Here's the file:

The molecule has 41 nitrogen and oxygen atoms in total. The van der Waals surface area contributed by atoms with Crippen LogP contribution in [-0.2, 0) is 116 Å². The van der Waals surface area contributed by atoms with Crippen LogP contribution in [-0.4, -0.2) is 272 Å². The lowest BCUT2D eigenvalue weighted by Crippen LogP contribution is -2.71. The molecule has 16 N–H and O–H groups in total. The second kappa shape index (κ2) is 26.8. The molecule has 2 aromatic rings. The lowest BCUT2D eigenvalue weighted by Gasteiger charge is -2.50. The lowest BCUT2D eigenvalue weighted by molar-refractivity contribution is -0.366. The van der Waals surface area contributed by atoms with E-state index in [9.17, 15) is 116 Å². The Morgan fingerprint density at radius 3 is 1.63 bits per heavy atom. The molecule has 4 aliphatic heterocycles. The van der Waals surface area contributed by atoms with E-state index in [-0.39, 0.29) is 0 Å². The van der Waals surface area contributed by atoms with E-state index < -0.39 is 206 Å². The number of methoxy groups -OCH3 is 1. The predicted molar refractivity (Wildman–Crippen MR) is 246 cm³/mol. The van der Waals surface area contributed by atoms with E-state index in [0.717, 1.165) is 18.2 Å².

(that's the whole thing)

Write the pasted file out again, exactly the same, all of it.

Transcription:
The molecule has 41 nitrogen and oxygen atoms in total. The van der Waals surface area contributed by atoms with Crippen LogP contribution in [-0.2, 0) is 116 Å². The van der Waals surface area contributed by atoms with Crippen LogP contribution in [-0.4, -0.2) is 272 Å². The lowest BCUT2D eigenvalue weighted by Crippen LogP contribution is -2.71. The molecule has 16 N–H and O–H groups in total. The second kappa shape index (κ2) is 26.8. The molecule has 2 aromatic rings. The lowest BCUT2D eigenvalue weighted by Gasteiger charge is -2.50. The lowest BCUT2D eigenvalue weighted by molar-refractivity contribution is -0.366. The van der Waals surface area contributed by atoms with E-state index in [9.17, 15) is 116 Å². The Morgan fingerprint density at radius 3 is 1.63 bits per heavy atom. The molecule has 4 aliphatic heterocycles. The van der Waals surface area contributed by atoms with E-state index in [-0.39, 0.29) is 0 Å². The van der Waals surface area contributed by atoms with E-state index < -0.39 is 206 Å². The number of methoxy groups -OCH3 is 1. The predicted molar refractivity (Wildman–Crippen MR) is 246 cm³/mol. The van der Waals surface area contributed by atoms with E-state index in [0.717, 1.165) is 18.2 Å².